Audrey Hepburn, the world-famous actress and legend once said, “To plant a garden is to believe in tomorrow.”
Perhaps these words couldn’t be truer for former Metro West Housing Solutions’ (MWHS) resident Kathy Ross.
The 66-year-old said that finding her green thumb while participating in the community gardens at Lamar Station Crossing partly inspired her to pursue her long-time dream to purchase a home—and a garden—of her very own, for the first time in her life.
“Owning my own home has been on my bucket list. I tried a couple of times over the years and couldn’t make it happen,” she said.
This time, though, all the pieces fell into place for Ross. She just purchased and moved into a single-story bungalow in Pueblo, Colo., in a neighborhood brimming with historic and unique homes. Ross, who is a visual artist, said her new home has a large yard—a blank canvas waiting to teem with flowers, fruits and vegetables come spring and summer.
MWHS began its community gardens program to bring many of their research-backed benefits to our resident communities. This includes greater access to nutritious produce, reduced grocery bills, improved mental and physical health and stronger interpersonal ties.
The garden program is mostly free and open to any resident willing to get their hands dirty at one of MWHS’s 150 plots around our resident communities. Year over year, there’s never a vacant plot as interest in participating has been strong.
“Everyone gets something different out of it,” said Daniela Dillon, resident services manager. “For some seniors, the gardens provide a sense of purpose. For families, it could be a way to learn something new and teach their kids about healthy food.”
The sense of community that has sprouted up within the resident communities is maybe the most remarkable impact of the gardens. Family and neighbors who work next to each other in the gardens find themselves closer than ever. What starts out as looking out for each other’s plants often becomes looking out for each other as neighbors and friends. Gardeners commonly leave baskets of tomatoes and zucchini’s on their neighbor’s doorstep for them to enjoy. Kristi Walsh, resident services coordinator, said she knows of two single moms who met in the community gardens located at their property. Five years later, they cook each other’s family a meal once a week to lighten each other’s workload at home.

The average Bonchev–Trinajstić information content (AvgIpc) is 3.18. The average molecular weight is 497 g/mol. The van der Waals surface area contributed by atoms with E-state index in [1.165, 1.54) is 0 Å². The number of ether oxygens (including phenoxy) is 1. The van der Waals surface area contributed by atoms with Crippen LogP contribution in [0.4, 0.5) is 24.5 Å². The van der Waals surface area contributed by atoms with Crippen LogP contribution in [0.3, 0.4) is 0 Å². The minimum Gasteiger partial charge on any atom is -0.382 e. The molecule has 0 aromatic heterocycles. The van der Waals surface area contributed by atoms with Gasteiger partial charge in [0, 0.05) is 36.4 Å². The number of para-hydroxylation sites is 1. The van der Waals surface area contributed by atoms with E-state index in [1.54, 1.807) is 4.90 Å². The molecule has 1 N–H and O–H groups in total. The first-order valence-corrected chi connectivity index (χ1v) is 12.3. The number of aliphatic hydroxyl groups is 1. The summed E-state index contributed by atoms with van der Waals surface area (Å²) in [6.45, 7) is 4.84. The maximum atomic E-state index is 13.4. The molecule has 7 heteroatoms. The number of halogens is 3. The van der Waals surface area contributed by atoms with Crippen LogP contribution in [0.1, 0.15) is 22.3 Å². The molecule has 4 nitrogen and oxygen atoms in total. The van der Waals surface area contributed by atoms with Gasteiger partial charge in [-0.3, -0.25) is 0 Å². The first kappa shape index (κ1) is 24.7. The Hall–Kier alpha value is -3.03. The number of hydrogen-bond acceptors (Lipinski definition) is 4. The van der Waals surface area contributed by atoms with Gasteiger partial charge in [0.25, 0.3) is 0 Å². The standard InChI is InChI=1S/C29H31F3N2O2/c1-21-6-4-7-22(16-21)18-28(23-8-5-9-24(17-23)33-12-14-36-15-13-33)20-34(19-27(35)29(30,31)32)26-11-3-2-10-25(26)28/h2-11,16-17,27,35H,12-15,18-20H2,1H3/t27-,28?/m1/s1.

It takes a community
MWHS partners with Denver Urban Gardens on providing supplies, seeds and transplants to residents, as well as training and education. The Rocky Mountain College of Art and Design, which is located next to the Residences at Creekside, a senior community, recruits volunteers to help seniors wake up their gardens in the spring and put them to rest in autumn.
“It’s a win-win—the students have a good time hanging out with our residents and the seniors just gobble up their energy. It’s such a fun way to engage the community,” Dillon said.
The gardens can often serve as the centerpiece to plan other resident programs around. MWHS often will bring in a cooking instructor to showcase creative and healthy ways to use the bounty they worked so hard to grow.
“The staff at Lamar were so encouraging with the garden—it was such a nice experience and definitely very inspirational for me,” Ross said.
A bittersweet change
Ross said that she hasn’t planned her garden yet at her new home, as she’s focusing on making interior updates this winter. But she said she plans to install raised beds similar to the ones she worked in at Lamar Crossing Station. Tomatoes will certainly make an appearance the first year, she said.
“Once it warms up—I think that’s when the garden fever will hit for me,” she said.
Although Ross is excited for her next chapter in life, she said she will miss many things about living at Lamar Station Crossing.
“I liked the arts community and the people that lived there. I got to know many of my neighbors from the garden experience,” she said. “I told my daughter a few days ago that I miss the everyday interaction with people that I got at Lamar—now I have to get in my car to get that.”
She said she will also miss her apartment and its mountain views. She’s grateful that she could call Lamar Station Crossing her home for many years.
“I think there’s a huge population of people out there who are like me, on a fixed-income for whatever reason—whether it’s retirement or disability—and without housing that’s accessible and within their means, I don’t know where they’d be,” she said.
Growing power: MWHS residents speak out about the gardens
Last year, MWHS asked residents about the impact of community gardens. Here’s what they told us:
- “I always had a garden. So happy to be able to still do it.”
- “It’s the best psychological therapy and it’s right on site!”
- “I am a first time gardener and I was very excited. I am glad I participated and looking forward to next year.”
- “I love fresh vegetables, getting my hands dirty, and watching everything grow.”
- “It helps us make new friends, grow our own foods.”
- “It is my passion.”
- “It gives me a reason to go outside and socialize. Thanks for this opportunity.”
- “Working in the garden brings joy to me and to others. It is healthy and healing to be with nature.”
Megan Schmidt is a staff writer at Metro West Housing Solutions.